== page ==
In March I wrote about some of my least favourite parts of CSS. Admittedly, that was a pretty negative post, and I’ve even slightly changed my opinion of a few of those things, thanks to the comments.
But I like CSS a lot. So as a follow-up, I thought it would only be fair to list some of the things in CSS that I think work very well and thus are valuable to know and use often.
Whoever thought up this idea is a genius. Media Queries are at the heart of the responsive design movement and they make writing cross-browser CSS fun again. They let us focus on flexibility of design that isn’t device-specific, but instead allows us to adjust the look and size of the layout depending on the size of the screen.
Overall, a very good part of CSS.
Classes are fantastic. You could write your entire stylesheet using classes for 95% of your selectors (which you should be doing) and you would have an efficient, easy-to-maintain stylesheet.
Especially when you use multiple classes on a single element are classes super-useful, and when you combine that with chaining classes, they’re even more powerful.
Even with all of IE’s annoying bugs, using properties like
max-height has been a great gift to CSS.
max-width is especially useful when you want to prevent your responsive designs from going super-wide on really large browser windows.
So take advantage of the good browser support for these four properties and use them to add the perfect amount of flexibility to your designs.
Is it a div? Is it a piece of text? Is it a form element? Nobody knows! Well, okay, we know. But elements that are styled as
display: inline-block have all the benefits of block elements (including full margin sizing and width/height support) but can flow with inline content and be subject to white space and the vertical-align property.
This is a great feature of CSS to remember for doing neat things with inline elements.
Relative and Absolute Positioning
Although they should not be overused for fear of making a layout unmaintainable or inflexible, using and understanding relative and absolute positioning in CSS is essential to improving your CSS skills.
So if you don’t yet use positioning tricks in your layouts, then you’re missing out on a very easy and more or less cross-browser way to get things looking good.
Fixed Elements and Backgrounds
I think it’s safe to say this one was popularized by the granddaddy of all CSS galleries, css Zen Garden. Two of my favourites on there include Retro Theater (which scrolls credits like on a movie screen around fixed elements) and Mozart (which uses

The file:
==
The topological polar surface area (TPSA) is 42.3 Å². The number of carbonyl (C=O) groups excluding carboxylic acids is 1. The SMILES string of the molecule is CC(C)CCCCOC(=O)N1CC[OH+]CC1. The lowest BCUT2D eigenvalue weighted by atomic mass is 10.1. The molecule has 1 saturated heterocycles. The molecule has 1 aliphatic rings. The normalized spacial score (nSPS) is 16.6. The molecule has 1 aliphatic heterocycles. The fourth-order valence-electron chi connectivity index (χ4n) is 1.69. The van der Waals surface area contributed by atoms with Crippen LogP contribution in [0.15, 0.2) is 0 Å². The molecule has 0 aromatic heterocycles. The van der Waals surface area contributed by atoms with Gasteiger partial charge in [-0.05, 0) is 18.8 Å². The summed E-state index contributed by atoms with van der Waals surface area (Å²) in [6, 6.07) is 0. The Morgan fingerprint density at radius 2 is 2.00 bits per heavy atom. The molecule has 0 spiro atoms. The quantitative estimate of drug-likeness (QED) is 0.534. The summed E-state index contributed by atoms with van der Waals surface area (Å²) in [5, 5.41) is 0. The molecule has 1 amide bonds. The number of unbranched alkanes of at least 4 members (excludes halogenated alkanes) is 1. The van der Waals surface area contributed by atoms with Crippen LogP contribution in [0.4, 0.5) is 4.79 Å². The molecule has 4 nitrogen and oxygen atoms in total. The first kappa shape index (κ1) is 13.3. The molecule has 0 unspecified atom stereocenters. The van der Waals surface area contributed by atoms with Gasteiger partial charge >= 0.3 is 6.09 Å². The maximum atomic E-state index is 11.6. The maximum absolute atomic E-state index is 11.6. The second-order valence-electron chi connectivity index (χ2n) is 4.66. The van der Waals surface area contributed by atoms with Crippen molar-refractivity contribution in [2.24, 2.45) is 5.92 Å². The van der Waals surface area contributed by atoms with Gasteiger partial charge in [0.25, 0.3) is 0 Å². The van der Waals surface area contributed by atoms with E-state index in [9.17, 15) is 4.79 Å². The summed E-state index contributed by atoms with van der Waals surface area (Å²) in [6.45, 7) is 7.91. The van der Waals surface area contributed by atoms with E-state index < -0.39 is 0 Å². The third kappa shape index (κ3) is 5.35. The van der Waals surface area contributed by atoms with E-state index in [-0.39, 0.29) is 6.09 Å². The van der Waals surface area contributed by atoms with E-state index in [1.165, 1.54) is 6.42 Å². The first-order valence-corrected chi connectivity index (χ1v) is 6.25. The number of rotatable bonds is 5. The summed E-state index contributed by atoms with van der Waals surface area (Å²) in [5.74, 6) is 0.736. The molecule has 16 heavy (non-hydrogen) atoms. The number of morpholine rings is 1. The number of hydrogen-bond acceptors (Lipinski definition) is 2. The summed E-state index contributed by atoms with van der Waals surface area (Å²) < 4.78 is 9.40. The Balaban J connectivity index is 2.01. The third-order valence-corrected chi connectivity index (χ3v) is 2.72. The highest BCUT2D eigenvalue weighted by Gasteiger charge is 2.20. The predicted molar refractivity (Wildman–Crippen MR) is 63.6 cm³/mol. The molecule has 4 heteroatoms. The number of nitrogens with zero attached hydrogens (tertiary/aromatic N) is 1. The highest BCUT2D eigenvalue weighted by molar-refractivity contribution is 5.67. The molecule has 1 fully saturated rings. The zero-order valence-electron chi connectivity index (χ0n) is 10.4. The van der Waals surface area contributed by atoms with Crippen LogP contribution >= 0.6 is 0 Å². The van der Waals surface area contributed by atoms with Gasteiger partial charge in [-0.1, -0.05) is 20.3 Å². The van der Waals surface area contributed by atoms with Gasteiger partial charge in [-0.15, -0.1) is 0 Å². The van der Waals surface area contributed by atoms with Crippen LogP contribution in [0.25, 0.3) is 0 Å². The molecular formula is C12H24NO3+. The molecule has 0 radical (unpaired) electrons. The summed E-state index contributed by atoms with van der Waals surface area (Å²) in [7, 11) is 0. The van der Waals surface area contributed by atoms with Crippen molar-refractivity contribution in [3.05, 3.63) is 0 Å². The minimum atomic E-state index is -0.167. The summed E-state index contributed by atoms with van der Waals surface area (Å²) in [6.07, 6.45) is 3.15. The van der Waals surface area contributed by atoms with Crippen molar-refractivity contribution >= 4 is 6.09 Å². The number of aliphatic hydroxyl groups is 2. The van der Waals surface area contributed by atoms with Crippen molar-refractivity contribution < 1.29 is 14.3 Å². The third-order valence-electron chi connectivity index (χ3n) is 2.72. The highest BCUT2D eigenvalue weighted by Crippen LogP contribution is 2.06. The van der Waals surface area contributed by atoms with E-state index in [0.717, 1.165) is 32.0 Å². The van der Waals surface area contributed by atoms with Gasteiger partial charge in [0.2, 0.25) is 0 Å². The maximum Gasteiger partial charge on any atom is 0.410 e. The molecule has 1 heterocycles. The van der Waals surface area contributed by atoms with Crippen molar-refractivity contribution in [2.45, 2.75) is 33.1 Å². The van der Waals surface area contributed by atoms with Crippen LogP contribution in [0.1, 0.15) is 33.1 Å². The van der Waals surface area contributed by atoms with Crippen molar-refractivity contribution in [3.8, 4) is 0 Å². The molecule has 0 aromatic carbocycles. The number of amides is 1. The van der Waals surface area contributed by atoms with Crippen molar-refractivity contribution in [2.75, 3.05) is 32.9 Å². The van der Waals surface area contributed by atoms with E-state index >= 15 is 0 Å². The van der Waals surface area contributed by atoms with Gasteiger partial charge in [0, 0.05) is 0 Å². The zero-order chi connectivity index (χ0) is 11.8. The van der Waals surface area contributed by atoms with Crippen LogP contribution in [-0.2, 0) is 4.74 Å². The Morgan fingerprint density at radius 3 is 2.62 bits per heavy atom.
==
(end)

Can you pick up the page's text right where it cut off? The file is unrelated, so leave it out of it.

background-attachment: fixed to fix the background in place while the page scrolls).
I definitely think fixed backgrounds are not used enough nowadays and can open up a lot of creative possibilities.
What would we do without this one? The
line-height property has great browser support and can even be used to center elements vertically. But best of all, it allows us to make pages readable and attractive. So use it abundantly along with other typographic CSS properties.
Transitions and Transforms
Although not all in-use browsers support them, and you still need all the vendor prefixes, combining transitions with transforms is a very nice addition to CSS.
Not only does this combo relieve us of the need for bloated jQuery scripts and plugins, they also degrade nicely. Thus, if a browser doesn’t support them, the user will just see static elements and he’ll be none the wiser.
Web fonts are better now than they’ve ever been. Yes, the syntax for cross-browser web fonts is complicated and has a long evolutionary history. But with services like Google Fonts and Font Squirrel’s generator, web fonts have never been easier to use.
Easy One-Line Comments
In my “bad parts” post, one of the things I described was the fact that CSS doesn’t allow a double slash for comments the way other languages do. Well, that doesn’t mean you can’t do easy single-line comments. You see, browsers will ignore any line or block of CSS that they don’t recognize, so you could easily comment out a line or a block by putting a double forward slash (or really any random characters) at the start of any line of CSS.
I wouldn’t allow such comments to go into production code, but it can certainly be handy to quickly add a character to a line (or even a selector) just for temporary testing purposes, rather than having to add “/” and “/” to every block you want to comment out.
The standard box model was one of the “bad parts” in the previous post, so it’s only natural that this one is a “good part” of CSS. And it is. Paul Irish explains how good it is, so I won’t go into the details here.
And best of all? IE8 supports it. So if you’ve dropped support for IE6/7, then you’re ready to use this and make recalculating widths and padding a thing of the past.
Although these have bugs in a lot of older browsers, overall they’re pretty safe to use.
They can come in handy when targeting HTML that you have no access to (and thus can’t add a class or ID to) and you can even use them to target elements with data attributes, which are custom attributes that you create yourself.
What Are Your Favourite Parts of CSS?
This list doesn’t include a lot of new CSS3 features; for many of those, the jury is still out on whether they will be useful and perform well. And poor browser support (specifically IE7/8), in my opinion, rules out many of them as being laballed “good parts” just yet.
But I’m sure you have your own personal favourite parts of CSS — so post a comment if there’s anything valuable you feel I’ve missed.